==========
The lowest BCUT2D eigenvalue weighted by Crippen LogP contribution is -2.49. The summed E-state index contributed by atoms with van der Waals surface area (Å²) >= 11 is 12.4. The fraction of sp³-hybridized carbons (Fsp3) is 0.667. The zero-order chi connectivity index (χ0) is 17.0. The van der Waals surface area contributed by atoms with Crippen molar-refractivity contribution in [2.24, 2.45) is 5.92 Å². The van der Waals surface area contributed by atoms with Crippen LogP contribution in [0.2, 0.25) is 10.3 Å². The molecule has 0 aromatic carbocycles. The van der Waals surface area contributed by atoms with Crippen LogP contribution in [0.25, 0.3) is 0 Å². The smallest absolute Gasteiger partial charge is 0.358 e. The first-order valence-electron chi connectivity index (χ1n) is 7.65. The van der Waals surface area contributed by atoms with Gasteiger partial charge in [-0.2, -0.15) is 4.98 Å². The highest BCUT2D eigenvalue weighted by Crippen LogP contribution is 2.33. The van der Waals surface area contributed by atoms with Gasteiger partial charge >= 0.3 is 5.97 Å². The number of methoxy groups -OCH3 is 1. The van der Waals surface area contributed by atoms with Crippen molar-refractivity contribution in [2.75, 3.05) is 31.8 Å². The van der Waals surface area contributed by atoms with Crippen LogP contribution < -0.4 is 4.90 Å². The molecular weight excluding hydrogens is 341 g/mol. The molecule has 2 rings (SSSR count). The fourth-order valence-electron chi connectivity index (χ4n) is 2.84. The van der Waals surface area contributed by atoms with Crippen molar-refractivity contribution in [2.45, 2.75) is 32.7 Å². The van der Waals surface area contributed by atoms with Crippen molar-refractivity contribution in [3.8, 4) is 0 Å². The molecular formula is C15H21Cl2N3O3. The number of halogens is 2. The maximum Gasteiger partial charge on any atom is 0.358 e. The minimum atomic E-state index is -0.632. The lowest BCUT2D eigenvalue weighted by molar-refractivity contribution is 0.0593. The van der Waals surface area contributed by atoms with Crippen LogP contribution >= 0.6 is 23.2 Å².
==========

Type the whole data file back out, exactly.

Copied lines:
The lowest BCUT2D eigenvalue weighted by Crippen LogP contribution is -2.49. The summed E-state index contributed by atoms with van der Waals surface area (Å²) >= 11 is 12.4. The fraction of sp³-hybridized carbons (Fsp3) is 0.667. The zero-order chi connectivity index (χ0) is 17.0. The van der Waals surface area contributed by atoms with Crippen molar-refractivity contribution in [2.24, 2.45) is 5.92 Å². The van der Waals surface area contributed by atoms with Crippen LogP contribution in [0.2, 0.25) is 10.3 Å². The molecule has 0 aromatic carbocycles. The van der Waals surface area contributed by atoms with Crippen LogP contribution in [0.25, 0.3) is 0 Å². The smallest absolute Gasteiger partial charge is 0.358 e. The first-order valence-electron chi connectivity index (χ1n) is 7.65. The van der Waals surface area contributed by atoms with Gasteiger partial charge in [-0.2, -0.15) is 4.98 Å². The highest BCUT2D eigenvalue weighted by Crippen LogP contribution is 2.33. The van der Waals surface area contributed by atoms with Gasteiger partial charge >= 0.3 is 5.97 Å². The number of methoxy groups -OCH3 is 1. The van der Waals surface area contributed by atoms with Crippen molar-refractivity contribution in [2.75, 3.05) is 31.8 Å². The van der Waals surface area contributed by atoms with Crippen LogP contribution < -0.4 is 4.90 Å². The molecular weight excluding hydrogens is 341 g/mol. The molecule has 2 rings (SSSR count). The fourth-order valence-electron chi connectivity index (χ4n) is 2.84. The van der Waals surface area contributed by atoms with Crippen molar-refractivity contribution in [2.45, 2.75) is 32.7 Å². The van der Waals surface area contributed by atoms with Crippen molar-refractivity contribution in [3.8, 4) is 0 Å². The molecular formula is C15H21Cl2N3O3. The number of halogens is 2. The maximum Gasteiger partial charge on any atom is 0.358 e. The minimum atomic E-state index is -0.632. The lowest BCUT2D eigenvalue weighted by molar-refractivity contribution is 0.0593. The van der Waals surface area contributed by atoms with Crippen LogP contribution >= 0.6 is 23.2 Å².